Texas Daytime Fireball
Last week a rare daytime meteor was observed flashing across the Texas sky. To observers on the ground, the celestial object appeared brighter than even the sun. According to NASA, spring fireballs come from asteroids and have a tendency to peak during the months of February and late March/ early April. The article went on to say that fall meteors originate from comets. Much of this information comes from observation and specially located cameras set up by NASA’s Meteoroid Environment Office. Still, much has to be learned about this natural phenomenon.
Green Fireballs In Northern New Mexico
This winter while walking home at 8 p.m. in northern New Mexico, where I currently reside, I was fortunate to witness a meteor that dropped straight down out of the sky. As it neared the earth’s surface, the glowing object exploded into a large green-colored fireball and then abruptly disintegrated before hitting solid land. My first impression was that I had just witnessed a shooting star, which almost landed. However, a little research indicated some other cause and effect may be at work here. Other sightings by New Mexico residents, along with international data indicate that this particular event has a higher than average frequency in New Mexico. Nonetheless, I was delighted to be a witness to this unique astronomical event. Even stranger was the local radio D.J., who recounted on the air a similar observation made at a different time.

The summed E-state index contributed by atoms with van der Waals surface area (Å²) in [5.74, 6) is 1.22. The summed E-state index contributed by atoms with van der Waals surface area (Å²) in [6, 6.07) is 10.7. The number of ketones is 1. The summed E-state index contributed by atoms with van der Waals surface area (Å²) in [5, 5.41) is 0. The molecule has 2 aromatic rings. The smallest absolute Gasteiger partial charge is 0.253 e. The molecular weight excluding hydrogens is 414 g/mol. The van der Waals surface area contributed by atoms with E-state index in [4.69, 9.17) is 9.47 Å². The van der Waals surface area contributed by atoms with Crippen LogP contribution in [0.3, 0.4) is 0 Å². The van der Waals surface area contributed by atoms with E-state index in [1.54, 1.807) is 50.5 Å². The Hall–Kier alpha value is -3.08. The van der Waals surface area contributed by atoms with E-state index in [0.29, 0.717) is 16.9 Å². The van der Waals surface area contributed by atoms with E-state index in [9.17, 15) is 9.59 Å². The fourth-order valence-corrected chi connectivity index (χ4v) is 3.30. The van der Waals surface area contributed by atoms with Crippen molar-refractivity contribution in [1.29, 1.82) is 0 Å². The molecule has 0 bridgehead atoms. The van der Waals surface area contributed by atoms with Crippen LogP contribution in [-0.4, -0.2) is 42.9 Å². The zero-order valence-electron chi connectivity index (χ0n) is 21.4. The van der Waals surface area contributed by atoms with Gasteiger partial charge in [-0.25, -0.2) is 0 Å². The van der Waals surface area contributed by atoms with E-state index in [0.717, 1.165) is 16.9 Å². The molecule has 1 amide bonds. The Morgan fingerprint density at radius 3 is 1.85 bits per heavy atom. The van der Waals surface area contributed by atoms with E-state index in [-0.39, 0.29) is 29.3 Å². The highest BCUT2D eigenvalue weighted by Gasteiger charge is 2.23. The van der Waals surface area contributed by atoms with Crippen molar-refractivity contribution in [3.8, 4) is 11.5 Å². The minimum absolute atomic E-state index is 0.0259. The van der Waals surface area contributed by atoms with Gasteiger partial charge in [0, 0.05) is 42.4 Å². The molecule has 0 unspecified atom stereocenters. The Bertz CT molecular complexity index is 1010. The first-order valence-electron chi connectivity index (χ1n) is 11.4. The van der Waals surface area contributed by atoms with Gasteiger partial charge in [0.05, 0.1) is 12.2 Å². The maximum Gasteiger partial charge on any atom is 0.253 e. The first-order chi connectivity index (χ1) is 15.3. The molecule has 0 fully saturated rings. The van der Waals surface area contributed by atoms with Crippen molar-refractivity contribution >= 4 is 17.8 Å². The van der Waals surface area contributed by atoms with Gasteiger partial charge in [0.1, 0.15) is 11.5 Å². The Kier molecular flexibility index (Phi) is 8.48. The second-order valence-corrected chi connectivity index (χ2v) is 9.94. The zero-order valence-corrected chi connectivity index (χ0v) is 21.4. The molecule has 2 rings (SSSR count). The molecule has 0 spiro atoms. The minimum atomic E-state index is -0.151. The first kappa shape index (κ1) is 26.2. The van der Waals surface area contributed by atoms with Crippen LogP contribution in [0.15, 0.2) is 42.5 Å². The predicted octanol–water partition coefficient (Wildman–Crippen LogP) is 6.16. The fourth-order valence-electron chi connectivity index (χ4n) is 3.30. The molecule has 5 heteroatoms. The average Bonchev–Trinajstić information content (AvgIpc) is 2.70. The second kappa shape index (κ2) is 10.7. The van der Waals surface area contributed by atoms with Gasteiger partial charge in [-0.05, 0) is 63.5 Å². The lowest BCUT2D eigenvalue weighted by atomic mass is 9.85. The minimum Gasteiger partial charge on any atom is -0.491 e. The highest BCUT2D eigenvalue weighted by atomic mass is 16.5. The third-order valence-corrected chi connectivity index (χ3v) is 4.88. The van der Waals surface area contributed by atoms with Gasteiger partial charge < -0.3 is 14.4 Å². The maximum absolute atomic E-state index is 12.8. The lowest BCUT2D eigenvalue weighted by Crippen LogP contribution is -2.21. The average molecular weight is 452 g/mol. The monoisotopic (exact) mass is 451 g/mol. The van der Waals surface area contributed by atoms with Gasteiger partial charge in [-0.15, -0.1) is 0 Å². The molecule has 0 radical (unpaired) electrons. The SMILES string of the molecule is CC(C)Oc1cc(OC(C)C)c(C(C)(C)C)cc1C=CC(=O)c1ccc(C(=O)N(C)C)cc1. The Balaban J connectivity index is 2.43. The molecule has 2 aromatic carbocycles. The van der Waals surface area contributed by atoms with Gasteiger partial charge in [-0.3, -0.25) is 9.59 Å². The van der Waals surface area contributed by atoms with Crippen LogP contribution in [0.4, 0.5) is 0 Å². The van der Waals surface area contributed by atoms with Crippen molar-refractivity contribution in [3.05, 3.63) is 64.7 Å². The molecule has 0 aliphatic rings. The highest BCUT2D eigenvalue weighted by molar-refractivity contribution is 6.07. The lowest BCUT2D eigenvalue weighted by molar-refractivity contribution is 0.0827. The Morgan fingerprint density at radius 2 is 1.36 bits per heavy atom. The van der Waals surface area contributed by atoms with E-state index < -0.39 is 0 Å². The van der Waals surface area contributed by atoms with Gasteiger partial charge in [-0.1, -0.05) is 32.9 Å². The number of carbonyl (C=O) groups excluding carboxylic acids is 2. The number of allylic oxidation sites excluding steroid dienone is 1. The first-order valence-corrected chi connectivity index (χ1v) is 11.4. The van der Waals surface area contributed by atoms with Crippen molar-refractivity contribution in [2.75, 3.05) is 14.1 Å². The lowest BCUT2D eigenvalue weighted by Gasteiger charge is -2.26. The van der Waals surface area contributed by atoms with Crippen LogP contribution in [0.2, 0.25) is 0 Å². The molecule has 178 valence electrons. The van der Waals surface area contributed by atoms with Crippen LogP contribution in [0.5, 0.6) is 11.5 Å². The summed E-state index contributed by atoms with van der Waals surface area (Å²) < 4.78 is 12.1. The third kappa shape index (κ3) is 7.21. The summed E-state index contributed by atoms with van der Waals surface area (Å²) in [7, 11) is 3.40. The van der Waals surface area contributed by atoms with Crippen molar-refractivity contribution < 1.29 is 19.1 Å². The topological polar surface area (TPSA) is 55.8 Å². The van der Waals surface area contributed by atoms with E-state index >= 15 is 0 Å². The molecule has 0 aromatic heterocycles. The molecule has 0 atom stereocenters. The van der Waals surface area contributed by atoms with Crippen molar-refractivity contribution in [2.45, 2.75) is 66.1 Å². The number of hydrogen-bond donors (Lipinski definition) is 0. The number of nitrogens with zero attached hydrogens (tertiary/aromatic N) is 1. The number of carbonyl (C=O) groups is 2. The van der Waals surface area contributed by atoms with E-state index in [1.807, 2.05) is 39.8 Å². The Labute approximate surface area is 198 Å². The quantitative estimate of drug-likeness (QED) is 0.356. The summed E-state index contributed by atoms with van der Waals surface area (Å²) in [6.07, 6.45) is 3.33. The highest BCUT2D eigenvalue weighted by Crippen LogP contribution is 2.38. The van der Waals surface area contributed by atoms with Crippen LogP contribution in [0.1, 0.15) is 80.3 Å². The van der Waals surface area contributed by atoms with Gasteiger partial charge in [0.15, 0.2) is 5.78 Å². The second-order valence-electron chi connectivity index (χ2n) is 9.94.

Green Fireballs and Ball Lightning
Nonetheless, the strange downward path of this lighted object raises some questions about the true nature of the nocturnal sighting. Could there be something else at work in this case. A timely article about some similar night time lights in Australia suggest that these green fireballs that drop straight down may be linked to ball lightning. Anyway, it is fun to sit around to sit around on dark winter nights and discuss the meaning of unusual astronomical sightings.